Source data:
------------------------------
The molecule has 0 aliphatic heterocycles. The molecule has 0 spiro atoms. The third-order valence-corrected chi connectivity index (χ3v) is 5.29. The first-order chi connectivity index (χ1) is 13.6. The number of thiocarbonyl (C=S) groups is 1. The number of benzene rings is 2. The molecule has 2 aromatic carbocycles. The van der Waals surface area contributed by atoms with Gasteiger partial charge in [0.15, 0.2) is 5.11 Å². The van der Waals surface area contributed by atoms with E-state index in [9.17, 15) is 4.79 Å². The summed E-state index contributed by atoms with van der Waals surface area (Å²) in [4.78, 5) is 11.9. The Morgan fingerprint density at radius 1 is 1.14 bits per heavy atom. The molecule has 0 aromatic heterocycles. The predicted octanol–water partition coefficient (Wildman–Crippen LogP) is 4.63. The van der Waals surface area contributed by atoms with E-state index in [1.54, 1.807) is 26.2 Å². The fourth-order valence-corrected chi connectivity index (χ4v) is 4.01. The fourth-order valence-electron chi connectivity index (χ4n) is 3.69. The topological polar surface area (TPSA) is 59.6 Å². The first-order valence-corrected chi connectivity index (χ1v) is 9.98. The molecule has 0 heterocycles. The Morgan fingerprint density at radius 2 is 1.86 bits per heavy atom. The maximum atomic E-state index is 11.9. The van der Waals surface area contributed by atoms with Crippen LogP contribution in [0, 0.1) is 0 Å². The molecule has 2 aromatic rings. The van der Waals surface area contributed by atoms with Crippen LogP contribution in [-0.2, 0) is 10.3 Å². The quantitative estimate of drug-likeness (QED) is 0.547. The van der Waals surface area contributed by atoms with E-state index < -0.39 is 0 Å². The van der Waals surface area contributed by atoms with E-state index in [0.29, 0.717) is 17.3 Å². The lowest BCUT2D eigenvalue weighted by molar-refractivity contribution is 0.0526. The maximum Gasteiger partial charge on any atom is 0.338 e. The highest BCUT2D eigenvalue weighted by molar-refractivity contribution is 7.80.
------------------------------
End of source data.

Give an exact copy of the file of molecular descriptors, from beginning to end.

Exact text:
The molecule has 0 aliphatic heterocycles. The molecule has 0 spiro atoms. The third-order valence-corrected chi connectivity index (χ3v) is 5.29. The first-order chi connectivity index (χ1) is 13.6. The number of thiocarbonyl (C=S) groups is 1. The number of benzene rings is 2. The molecule has 2 aromatic carbocycles. The van der Waals surface area contributed by atoms with Gasteiger partial charge in [0.15, 0.2) is 5.11 Å². The van der Waals surface area contributed by atoms with E-state index in [9.17, 15) is 4.79 Å². The summed E-state index contributed by atoms with van der Waals surface area (Å²) in [4.78, 5) is 11.9. The Morgan fingerprint density at radius 1 is 1.14 bits per heavy atom. The molecule has 0 aromatic heterocycles. The predicted octanol–water partition coefficient (Wildman–Crippen LogP) is 4.63. The van der Waals surface area contributed by atoms with E-state index in [1.54, 1.807) is 26.2 Å². The fourth-order valence-corrected chi connectivity index (χ4v) is 4.01. The fourth-order valence-electron chi connectivity index (χ4n) is 3.69. The topological polar surface area (TPSA) is 59.6 Å². The first-order valence-corrected chi connectivity index (χ1v) is 9.98. The molecule has 0 heterocycles. The Morgan fingerprint density at radius 2 is 1.86 bits per heavy atom. The maximum atomic E-state index is 11.9. The van der Waals surface area contributed by atoms with Crippen LogP contribution in [0, 0.1) is 0 Å². The molecule has 2 aromatic rings. The van der Waals surface area contributed by atoms with Crippen LogP contribution in [-0.2, 0) is 10.3 Å². The quantitative estimate of drug-likeness (QED) is 0.547. The van der Waals surface area contributed by atoms with E-state index < -0.39 is 0 Å². The van der Waals surface area contributed by atoms with E-state index in [0.29, 0.717) is 17.3 Å². The lowest BCUT2D eigenvalue weighted by molar-refractivity contribution is 0.0526. The maximum Gasteiger partial charge on any atom is 0.338 e. The highest BCUT2D eigenvalue weighted by molar-refractivity contribution is 7.80.